Extended corporate responsibility

Corporate promises of social or environmental responsibility are becoming increasingly institutionalized, to the point where in the near future they can be expected to go from being promises to becoming an organized, supervised list of obligations. Already today, large organizations around the world are taking their CSR to total and absolute levels (see this Swiss carpet manufacturer, for example) and generating the appropriate return on their investments.

The aspiration to achieve extended producer responsibility covering all stages of production – from the plant to the offices through waste, emissions and energy, as well as the product life cycle (i.e. what happens to the products until their use is complete) – is what has lead increasing numbers of companies to join forces with us at TerraCycle with the aim of finding a solution for their product waste, which otherwise has no environmental solution on the national level.

In Israel as well, our activity has expanded in the past year in the form of a second program with Strauss Group, and today we are running two collection and recycling programs with the company – for the collection of salty snack bags and yogurt and dessert cups. These programs well reflect a clear trend among corporations of expanding their circle of responsibility, and thus – their circle of influence as well.



renewable non-polluting energy sources will be able to supply 80% of Israel's anticipated energy requirements in 2040


Systematic treatment of electronic waste

We all use electronic appliances – obsessively! – whether it's because we upgrade to more sophisticated models each year or because the products are simply not durable enough and their malfunction timeline is growing steadily shorter. Either way, electronic waste has become a real problem which can no longer be overlooked (by way of illustration, a problem weighing 48.9 million tons in 2012 in the US alone, 130,000 tons in Israel).

Legislation and regulation, along with the tangible value of the raw materials that make up this waste (precious metals and reusable plastic), will in coming years allow for a substantial reduction in e-waste destined for landfills. Thus, already last March a corporation was established in Israel for handling this waste, and e-waste can now be recycled in stores, gas stations or even by messenger who will collect the waste from your home when you buy a new product.

 Large-scale energy streamlining

Already in 2013 the Israel Energy Forum's report showed that given maximum energy streamlining (in households by changing behavior patterns as well as through the promotion of green construction), renewable non-polluting energy sources will be able to supply 80% of Israel's anticipated energy requirements in 2040 (!), as opposed to just 38% without energy streamlining. The data in this research reveal a trend which has proven itself in other countries, and one where Israel needs to catch up – the waste of resources and use of contaminating fossil fuels must become a thing of the past.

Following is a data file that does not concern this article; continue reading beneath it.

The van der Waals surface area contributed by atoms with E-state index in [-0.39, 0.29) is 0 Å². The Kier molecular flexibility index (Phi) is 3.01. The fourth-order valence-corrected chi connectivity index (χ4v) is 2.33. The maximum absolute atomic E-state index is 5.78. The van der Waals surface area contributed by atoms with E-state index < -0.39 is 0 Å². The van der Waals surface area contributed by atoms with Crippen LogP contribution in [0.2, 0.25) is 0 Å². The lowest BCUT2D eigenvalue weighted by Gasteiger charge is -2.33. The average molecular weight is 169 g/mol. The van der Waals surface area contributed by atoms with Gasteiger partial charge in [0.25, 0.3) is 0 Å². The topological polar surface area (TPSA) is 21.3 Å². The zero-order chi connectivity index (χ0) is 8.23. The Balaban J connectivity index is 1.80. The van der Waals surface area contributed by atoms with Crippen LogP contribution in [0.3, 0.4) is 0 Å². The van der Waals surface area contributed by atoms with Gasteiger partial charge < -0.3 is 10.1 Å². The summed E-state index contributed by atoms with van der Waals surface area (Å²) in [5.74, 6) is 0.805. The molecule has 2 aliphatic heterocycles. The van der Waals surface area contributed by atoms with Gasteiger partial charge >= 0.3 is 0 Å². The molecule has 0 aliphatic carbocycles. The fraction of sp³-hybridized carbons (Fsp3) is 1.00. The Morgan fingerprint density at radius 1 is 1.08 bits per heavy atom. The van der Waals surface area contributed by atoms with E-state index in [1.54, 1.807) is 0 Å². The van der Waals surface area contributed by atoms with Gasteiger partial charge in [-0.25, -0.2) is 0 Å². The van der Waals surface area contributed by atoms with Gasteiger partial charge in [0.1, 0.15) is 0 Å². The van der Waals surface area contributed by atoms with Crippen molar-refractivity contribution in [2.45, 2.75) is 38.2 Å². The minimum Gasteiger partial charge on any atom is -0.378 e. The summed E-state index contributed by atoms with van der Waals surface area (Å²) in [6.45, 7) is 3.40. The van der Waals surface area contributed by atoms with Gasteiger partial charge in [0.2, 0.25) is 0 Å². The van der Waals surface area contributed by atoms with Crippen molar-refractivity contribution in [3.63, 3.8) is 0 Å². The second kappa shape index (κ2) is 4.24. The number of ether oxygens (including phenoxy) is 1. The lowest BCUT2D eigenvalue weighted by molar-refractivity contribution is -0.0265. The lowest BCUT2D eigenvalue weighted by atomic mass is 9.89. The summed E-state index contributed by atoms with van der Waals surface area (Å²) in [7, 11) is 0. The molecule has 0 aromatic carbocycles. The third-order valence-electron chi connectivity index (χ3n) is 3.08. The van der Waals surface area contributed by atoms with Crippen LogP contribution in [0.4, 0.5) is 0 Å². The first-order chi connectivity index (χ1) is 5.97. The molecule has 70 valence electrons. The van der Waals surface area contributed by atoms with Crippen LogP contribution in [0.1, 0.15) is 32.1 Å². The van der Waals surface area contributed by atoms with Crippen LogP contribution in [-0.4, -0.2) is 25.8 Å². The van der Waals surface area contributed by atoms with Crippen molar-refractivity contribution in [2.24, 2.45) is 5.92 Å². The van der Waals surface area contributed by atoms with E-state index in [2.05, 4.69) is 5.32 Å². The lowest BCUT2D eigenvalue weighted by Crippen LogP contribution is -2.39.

More waste separation, more recycling options

Israel's Packaging Law was passed in July 2011, and since then it has spread – albeit slowly – among the various authorities. The law is not the first of its kind in the world – far from it. It reflects a growing trend of placing the responsibility for packaging waste on its manufacturers, or more precisely, on the manufacturers of the products. Similar laws exist in 18 other countries where TerraCycle is active, and continue to expand into more countries – a trend we can expect in the near future. As these laws take effect, we at TerraCycle gain support and reinforcement for a large-scale process, which is already in place and is only expected to expand, of steadily increasing recycling options for consumers – paper and bottles, batteries and cans, and now packaging, too.

This is accompanied by the development of new technologies for the recycling of an abundance of products we never knew could be recycled – for example, TerraCycle recycles cigarette butts in five of the countries in which we operate. Expectations are that in the coming years the waste streams for which there is no environmental solution will greatly diminish (until they disappear).

 This list presents trends and intentions, but it also reflects where we need to aspire to and where we still need to improve. As Clean Up the World Weekend approaches, it's worth taking advantage of the opportunity to think about the quantities of waste we generate and the low separation level we apply to these quantities of waste today, which becomes pollutant and dirty waste, instead of turning it into a resource.

Perhaps this marks another, comprehensive trend we can expect in the near future – treating our waste as a resource rather than as a nuisance.